Social engineering attack is a method to make people perform certain actions through psychological manipulation. In a hack attempt, social engineering is often used to make the target share confidential information or give system access.
And here, GoDaddy, the American publicly traded internet domain registrar and web hosting company, had its employees fell for such attack.
According to a report from KrebsOnSecurity, fraudsters managed to trick GoDaddy employees into handing the ownership or control of multiple cryptocurrency services’ web domains.
This inadvertently aid the fraudsters in their hack attacks that brought some of those websites down.
Cryptocurrency exchange Liquid, hash power broker NiceHash and digital payment platform Wirex, among others, have had their DNS records altered by the hackers.
A GoDaddy spokesperson confirmed this, saying that a “limited number” of its employees had fallen victim to “social engineering” attacks that allowed the intruders make unauthorized changes to domains and accounts.
The attack is said that have happened on November 13.
Liquid claims that a malicious actor managed to access its client’s personal information on November 18.
“A domain hosting provider ‘GoDaddy’ that manages one of our core domain names incorrectly transferred control of the account and domain to a malicious actor,” said Liquid CEO Mike Kayamori in a blog post.
“This gave the actor the ability to change DNS records and in turn, take control of a number of internal email accounts. In due course, the malicious actor was able to partially compromise our infrastructure, and gain access to document storage.”
Shortly after, NiceHash also reported problems.
On November 18, it was said that some settings at NiceHash's GoDaddy’s domain registry records had been changed without permission. The situation led to a brief redirection of email and web traffic away from the website.
To prevent leaks, NiceHash froze all of its clients' funds immediately for 24 hours to prevent the hackers from stealing funds and verify restoration to their original domain settings. The company advised its clients to change their passwords and enable two-factor authentication security.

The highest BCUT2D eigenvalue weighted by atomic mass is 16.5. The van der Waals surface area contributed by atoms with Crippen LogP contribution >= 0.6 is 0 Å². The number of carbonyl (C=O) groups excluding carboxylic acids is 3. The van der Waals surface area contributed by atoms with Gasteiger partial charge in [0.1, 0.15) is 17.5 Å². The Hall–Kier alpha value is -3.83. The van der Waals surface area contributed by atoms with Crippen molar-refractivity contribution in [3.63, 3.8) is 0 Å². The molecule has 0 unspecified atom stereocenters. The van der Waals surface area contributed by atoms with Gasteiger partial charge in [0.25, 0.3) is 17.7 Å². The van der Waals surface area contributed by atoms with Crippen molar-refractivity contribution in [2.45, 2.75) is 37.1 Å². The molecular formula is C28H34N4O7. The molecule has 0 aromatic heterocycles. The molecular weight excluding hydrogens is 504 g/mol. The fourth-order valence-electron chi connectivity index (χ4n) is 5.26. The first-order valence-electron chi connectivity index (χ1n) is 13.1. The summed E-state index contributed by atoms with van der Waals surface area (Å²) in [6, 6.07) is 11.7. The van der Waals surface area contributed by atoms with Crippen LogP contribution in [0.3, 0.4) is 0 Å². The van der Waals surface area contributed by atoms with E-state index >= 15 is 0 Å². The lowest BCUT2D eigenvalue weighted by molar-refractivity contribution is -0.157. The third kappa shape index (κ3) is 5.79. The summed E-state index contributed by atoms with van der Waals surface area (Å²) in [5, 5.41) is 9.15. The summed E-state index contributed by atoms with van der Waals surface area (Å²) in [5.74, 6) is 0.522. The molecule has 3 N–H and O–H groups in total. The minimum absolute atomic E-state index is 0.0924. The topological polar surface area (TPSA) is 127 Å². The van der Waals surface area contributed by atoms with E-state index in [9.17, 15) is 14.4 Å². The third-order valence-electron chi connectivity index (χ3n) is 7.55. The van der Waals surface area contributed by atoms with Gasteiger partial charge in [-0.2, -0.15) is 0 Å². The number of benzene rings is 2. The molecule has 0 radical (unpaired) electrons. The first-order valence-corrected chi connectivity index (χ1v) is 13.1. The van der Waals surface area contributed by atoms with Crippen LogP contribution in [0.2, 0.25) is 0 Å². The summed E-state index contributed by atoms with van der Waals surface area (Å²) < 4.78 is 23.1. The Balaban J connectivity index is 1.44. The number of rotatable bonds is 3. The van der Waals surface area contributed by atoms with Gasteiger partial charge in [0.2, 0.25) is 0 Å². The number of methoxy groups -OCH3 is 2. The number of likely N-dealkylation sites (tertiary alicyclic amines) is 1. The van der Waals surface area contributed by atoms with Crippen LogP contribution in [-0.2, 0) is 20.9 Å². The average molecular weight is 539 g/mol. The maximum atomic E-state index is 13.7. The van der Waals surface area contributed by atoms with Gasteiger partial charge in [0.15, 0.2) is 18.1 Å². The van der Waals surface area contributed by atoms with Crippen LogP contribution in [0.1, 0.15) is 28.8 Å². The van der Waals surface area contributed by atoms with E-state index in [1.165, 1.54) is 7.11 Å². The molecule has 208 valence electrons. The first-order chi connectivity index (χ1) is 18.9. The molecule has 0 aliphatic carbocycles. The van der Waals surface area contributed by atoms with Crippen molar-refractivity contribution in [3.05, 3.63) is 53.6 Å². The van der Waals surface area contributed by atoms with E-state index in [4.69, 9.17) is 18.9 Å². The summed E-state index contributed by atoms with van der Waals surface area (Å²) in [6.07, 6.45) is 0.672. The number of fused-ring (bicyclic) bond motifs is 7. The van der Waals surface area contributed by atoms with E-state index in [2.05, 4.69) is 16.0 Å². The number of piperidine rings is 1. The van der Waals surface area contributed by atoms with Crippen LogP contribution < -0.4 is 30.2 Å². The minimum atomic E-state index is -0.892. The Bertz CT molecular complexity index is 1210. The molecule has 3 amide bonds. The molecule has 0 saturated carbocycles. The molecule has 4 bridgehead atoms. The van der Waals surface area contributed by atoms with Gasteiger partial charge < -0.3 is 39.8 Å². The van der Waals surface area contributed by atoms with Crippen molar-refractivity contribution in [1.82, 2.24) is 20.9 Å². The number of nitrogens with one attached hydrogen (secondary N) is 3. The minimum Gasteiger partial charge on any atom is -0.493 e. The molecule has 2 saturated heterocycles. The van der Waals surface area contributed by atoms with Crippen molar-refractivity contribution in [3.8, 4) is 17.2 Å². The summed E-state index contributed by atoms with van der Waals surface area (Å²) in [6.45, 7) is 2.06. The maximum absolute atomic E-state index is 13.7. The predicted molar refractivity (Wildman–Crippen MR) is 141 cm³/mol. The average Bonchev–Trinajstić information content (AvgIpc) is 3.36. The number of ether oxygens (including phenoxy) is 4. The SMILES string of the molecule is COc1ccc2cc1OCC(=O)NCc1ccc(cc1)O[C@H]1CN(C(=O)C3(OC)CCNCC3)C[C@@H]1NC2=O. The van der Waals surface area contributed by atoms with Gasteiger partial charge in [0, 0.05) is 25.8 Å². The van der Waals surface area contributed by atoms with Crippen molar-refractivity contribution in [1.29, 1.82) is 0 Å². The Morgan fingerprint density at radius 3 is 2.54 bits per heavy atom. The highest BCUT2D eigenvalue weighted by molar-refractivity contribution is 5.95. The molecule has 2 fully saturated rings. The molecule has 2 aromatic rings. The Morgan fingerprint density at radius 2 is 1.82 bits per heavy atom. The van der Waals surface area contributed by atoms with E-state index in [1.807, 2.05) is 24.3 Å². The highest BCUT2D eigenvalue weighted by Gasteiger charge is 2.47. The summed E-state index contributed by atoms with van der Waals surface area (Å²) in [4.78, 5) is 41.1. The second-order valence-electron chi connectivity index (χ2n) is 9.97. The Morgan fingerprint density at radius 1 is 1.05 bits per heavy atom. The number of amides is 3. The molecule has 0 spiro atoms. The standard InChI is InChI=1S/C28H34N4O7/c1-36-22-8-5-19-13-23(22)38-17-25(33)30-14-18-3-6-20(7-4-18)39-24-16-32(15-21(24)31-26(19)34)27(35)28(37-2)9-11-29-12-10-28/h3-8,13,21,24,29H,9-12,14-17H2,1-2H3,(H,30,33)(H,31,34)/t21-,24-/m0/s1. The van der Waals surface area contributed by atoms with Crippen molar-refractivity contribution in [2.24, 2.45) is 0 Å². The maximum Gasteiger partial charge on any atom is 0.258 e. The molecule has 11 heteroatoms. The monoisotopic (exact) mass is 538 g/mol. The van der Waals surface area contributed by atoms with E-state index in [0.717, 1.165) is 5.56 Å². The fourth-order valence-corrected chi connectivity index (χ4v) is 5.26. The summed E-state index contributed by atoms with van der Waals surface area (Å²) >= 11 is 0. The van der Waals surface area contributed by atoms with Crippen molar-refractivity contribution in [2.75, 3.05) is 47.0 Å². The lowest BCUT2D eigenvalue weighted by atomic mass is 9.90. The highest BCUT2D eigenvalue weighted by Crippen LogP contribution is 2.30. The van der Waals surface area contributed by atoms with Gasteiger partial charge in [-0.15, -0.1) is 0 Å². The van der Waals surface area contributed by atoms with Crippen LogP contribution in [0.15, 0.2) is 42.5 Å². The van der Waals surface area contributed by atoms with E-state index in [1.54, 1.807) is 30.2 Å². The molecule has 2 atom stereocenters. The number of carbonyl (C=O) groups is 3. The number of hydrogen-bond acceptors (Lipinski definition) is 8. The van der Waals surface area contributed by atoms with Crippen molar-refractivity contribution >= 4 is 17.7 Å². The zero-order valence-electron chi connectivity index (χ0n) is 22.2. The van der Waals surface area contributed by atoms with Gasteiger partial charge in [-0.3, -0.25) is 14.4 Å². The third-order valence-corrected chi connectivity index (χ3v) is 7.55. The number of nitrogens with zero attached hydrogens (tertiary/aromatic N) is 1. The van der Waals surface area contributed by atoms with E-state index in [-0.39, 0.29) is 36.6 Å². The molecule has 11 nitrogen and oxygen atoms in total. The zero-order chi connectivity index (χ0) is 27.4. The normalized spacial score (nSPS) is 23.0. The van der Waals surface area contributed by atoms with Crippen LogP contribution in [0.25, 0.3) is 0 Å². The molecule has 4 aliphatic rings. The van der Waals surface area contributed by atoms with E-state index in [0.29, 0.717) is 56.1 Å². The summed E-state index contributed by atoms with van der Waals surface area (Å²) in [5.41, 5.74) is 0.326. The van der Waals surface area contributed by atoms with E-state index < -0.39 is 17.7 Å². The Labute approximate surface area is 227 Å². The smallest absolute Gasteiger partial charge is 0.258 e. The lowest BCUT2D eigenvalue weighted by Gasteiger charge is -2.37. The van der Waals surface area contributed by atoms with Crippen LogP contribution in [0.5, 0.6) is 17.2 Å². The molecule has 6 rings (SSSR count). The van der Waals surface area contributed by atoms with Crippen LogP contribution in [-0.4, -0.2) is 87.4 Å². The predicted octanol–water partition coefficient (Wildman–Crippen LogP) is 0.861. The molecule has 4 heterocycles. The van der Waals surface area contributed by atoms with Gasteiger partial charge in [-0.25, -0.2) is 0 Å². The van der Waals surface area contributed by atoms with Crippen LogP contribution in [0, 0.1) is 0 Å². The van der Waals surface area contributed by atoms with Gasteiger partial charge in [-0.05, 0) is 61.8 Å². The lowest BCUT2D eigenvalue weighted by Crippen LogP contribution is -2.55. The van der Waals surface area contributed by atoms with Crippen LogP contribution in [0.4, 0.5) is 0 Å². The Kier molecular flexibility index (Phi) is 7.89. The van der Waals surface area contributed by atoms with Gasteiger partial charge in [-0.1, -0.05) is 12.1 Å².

“At this moment in time, it looks like no emails, passwords, or any personal data were accessed, but we do suggest resetting your password and activate 2FA security,” the company wrote in a blog post.
It was back in August 2020, that KrebsOnSecurity warned about an increase in large corporations being targeted in sophisticated voice phishing or “vishing” scams. The experts said that the success of these social engineering trick has been aided greatly by many employees working remotely due to the 'COVID-19' coronavirus pandemic.
Typically, this kind of scam begins with a series phone calls between the fraudster and the employees. The fraudster will often explain that they're calling from their employer's IT department to troubleshoot certain issues within the company's email or Virtual Private Network.
The goal is to convince the target employees to either divulge their credentials over the phone or to input them manually at a website previously set up by the fraudsters that mimics the company's corporate email or VPN portal.
When GoDaddy realized this issue, the company responded by reverting the changes, locking down accounts and helping victims regain access.
And following this incident, GoDaddy said that it would focus on training its employees to prevent similar incidents in the future.
GoDaddy stated that as threats become more sophisticated and aggressive, the company wants to continue training its staff on new tactics to use against them.
The company also said that it's implement new security measures to prevent future episodes.